Kate Thompson is the author of The New Policeman and Switchers, stuff both of which I have (obviously) reviewed before. When she was a child, more about and even into her adult years, thumb she spent a good deal of time with horses, first riding and then training. After deciding that she needed more human interaction, she tried law school and then went on several trips to India, volunteering in various capacities. All this athleticism gave her a love of hiking, and her current residence in County Galway (Ireland) gives her much opportunity to indulge it.
Fourth World, also called just The Missing Link, is set in Ireland and Scotland during an economically troubled time. There are gas and food shortages, and this causes problems for our main characters, who are Christie (who is nonetheless a boy) and his stepbrother, Danny. Danny is considered a special-needs child; he doesn’t do terribly well in school, what with remembering things and fitting in to society, and his temper is uncertain. Christie is pretty good at managing him, though, until Danny gets it into his head that his mother, a scientist, is not only alive, but wants to see him. They leave — essentially running away — to go find her, Christie following to keep Danny out of trouble.
This is one of those stories where the narrator, Christie, doesn’t know anything of what’s going on until nearly the very end. An astute reader has probably figured some things out before then, but not everything, and there are still enough surprises to keep the suspense. I’d consider this kind of light science-fiction; while there is a strong thread of not-possible-now-but-maybe-in-the-future scientific exploration, the majority of the book doesn’t involve it much. It’s really about the relationships between Christie and Danny, between the two of them and a young street woman they meet along the way, and between all of them and Danny’s mother.
The characters are probably, therefore, the most important and appealing element of the story. Danny is a bit unpredictable, being essentially human but with a twist, and watching how he interacts with the world is certainly interesting. Christie is sort of a standard early teenager; he really does like his stepbrother, though, and while it seems that he does spend a good deal of time ‘managing’ him, it’s out of affection more than embarrassment. Danny’s mother, whose name I have unfortunately forgotten, is also a notable character; she has an interesting relationship with her work and the specific ethics of it. There’s a talking dog named Oggy and a talking starling named Darling, and I found them charming as well.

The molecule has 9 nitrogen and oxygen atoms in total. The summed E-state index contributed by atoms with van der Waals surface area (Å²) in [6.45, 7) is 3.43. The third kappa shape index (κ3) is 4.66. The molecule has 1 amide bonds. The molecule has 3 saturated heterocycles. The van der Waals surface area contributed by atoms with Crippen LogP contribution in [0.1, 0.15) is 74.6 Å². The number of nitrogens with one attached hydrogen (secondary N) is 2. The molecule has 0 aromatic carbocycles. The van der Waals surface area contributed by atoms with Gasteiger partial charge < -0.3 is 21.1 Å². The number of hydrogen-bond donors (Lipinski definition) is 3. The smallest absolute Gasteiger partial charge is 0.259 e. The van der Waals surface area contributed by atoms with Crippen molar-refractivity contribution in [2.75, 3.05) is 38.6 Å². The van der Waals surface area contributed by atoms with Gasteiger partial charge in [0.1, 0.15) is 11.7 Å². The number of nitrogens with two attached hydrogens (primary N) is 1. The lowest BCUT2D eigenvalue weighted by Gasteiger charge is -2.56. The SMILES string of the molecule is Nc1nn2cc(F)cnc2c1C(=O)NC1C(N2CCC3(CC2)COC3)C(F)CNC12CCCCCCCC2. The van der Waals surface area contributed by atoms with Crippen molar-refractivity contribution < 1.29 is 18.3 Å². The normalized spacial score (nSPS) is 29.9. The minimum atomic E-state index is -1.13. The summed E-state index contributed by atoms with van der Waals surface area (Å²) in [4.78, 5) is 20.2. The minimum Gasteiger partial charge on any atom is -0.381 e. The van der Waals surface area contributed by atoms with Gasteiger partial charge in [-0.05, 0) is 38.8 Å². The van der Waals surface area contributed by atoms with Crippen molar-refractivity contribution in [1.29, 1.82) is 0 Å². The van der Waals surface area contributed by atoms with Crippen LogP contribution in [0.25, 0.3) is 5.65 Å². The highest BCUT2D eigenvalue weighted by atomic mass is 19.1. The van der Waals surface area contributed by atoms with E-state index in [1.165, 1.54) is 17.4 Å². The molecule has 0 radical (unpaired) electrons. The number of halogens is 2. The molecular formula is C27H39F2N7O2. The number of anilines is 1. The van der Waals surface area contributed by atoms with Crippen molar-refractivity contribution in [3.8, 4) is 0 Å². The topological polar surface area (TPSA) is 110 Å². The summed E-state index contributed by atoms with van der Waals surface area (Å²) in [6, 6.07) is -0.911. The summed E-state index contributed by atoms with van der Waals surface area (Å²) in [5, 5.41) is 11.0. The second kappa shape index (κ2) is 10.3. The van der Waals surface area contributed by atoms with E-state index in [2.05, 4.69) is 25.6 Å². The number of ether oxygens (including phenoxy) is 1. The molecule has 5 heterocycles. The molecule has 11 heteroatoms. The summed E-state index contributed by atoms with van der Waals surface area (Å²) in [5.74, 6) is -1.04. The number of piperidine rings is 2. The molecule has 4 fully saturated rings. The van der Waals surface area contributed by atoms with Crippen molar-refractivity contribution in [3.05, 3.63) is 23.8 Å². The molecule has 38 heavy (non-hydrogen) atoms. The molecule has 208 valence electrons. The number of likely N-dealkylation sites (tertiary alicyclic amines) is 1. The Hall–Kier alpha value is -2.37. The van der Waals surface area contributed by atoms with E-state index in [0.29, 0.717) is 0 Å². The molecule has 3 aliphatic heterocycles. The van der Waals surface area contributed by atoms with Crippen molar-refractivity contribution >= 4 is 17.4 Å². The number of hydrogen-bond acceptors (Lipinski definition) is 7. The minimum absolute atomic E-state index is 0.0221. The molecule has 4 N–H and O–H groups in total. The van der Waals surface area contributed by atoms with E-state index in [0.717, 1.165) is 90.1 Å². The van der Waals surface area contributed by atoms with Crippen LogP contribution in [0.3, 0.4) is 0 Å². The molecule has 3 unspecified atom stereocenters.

I enjoyed the story, although it’s significantly shorter than the book’s size implies. There are a lot of chapter breaks and something like a dozen section breaks (part 1, part 2, etc.). I often didn’t actually understand why Ms. Thompson decided to break where she did, especially the section breaks. It felt like it made the book a little choppier than necessary, but in general I was able to ignore the extra page turns and go on with the story. As the first book in a trilogy, it really asks many more questions than it answers, but fortunately I’ve got book 2 at home, and I am very much looking forward to continuing with Christie and Danny’s story. 4/5 stars.